The terrible wounds of the hands and feet had been foretold in the Psalms:
…a band of evil men has encircled me, they have pierced my hands and my feet. I can count all my bones; people stare and gloat over me. They divide my garments among them and cast lots for my clothing. (Psalm 22 (21), 16-18)
The wounds of the flagellation were, again, in Isaiah:
From the sole of your foot to the top of your head there is no soundness – only wounds and welts and open sores, not cleansed or bandaged or soothed with oil. (Isaiah, 1, 6)
The small drops of blood all over the body bore witness to the Agony in the Garden:
In his anguish he prayed even more earnestly, and his sweat fell to the ground like great drops of blood. (Luke 22, 44)
The green colour of the Cross and of the Crown of Thorns not only referred to the Tree of Life and Christ as the new Adam, but also to His words to the Daughters of Jerusalem during the Way of the Cross:
…Then they will begin to say to the mountains, ”Fall on us!”; to the hills, ”Cover us!”. For if this is what is done to green wood, what will be done when the wood is dry? (Luke 23, 30-31)
Most important of all, the faithful knew they were contemplating an image of Christ true God and true Man – true Man who had suffered the Passion and died, and after His death been pierced in the side by the lance – yet nonetheless, as the half-open eyes filled with commiseration revealed, the living and true God who through His sacrifice had brought Redemption to mankind.
Diana E. Kaley
Two fundamental works on the Crucifixus dolorosus are those of Géza de Francovich and Monika von Alemann-Schwartz. Géza de Francovich in his exhaustive study: L’origine e la diffusione del crocifisso gotico doloroso, in Kunstgeschichtliches Jahrbuch der Bibliotheca Hertziana, 2, 1938, pp.143-263, actually gave the name Crucifixus dolorosus to this typus.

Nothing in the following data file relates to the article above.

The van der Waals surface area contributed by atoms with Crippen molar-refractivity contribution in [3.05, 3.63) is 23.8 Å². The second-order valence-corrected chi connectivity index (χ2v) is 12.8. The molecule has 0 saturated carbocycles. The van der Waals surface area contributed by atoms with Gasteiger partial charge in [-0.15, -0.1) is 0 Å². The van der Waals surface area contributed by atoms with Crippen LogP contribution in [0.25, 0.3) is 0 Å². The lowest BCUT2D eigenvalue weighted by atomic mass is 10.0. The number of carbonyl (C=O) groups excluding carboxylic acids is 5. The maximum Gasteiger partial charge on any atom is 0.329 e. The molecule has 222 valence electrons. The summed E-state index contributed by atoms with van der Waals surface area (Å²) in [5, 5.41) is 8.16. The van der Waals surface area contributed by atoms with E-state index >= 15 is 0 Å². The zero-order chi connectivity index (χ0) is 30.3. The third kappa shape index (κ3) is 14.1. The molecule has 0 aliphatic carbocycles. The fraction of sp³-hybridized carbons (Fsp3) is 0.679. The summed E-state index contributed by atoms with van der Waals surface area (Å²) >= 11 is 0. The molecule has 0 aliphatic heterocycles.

Monika von Alemann-Schwartz in Crucifixus dolorosus. Beitrage sur Polychromie und Ikonographie der rheinischen Gabelkruzifixe, Diss. MS, Bonn 1976, greatly extends our knowledge of these Crucifixes while concentrating on their polychromy. (In the Middle Ages the sculpting of wood was considered a mere ”ars mechanica” and the value of a sculpture was given by the polychromy. If a work was the product of two different artists, the painter could be paid up to five times more than the sculptor!)
The restoration of many of the most important Crucifixi dolorosi in recent years, above all that of the Crucifix of St. Maria im Kapitol in Cologne, has led to new studies, such as Pavel Kalina: Giovanni Pisano, the Dominicans, and the Origin of the crucifixi dolorosi, in artibus et historiae, Nr 47 (XXIV), 2003, pp.81.101. These studies culminated in the work of Godehard Hoffmann: Das Gabelkreuz in St. Maria im Kapitol zu Köln und das Phänomen der Crucifixi dolorosi in Europa, Arbeitsheft der rheinischen Denkmalpflege 69, 2006. Hoffmann also gives a complete bibliography up to 2006.
Regarding the other Crucifixes cited:
For the Chiaramonte Crucifix of Palermo Cathedral see:
Diana E. Kaley: Il Crocifisso Chiaramonte della Cattedrale di Palermo, Palermo, 1993.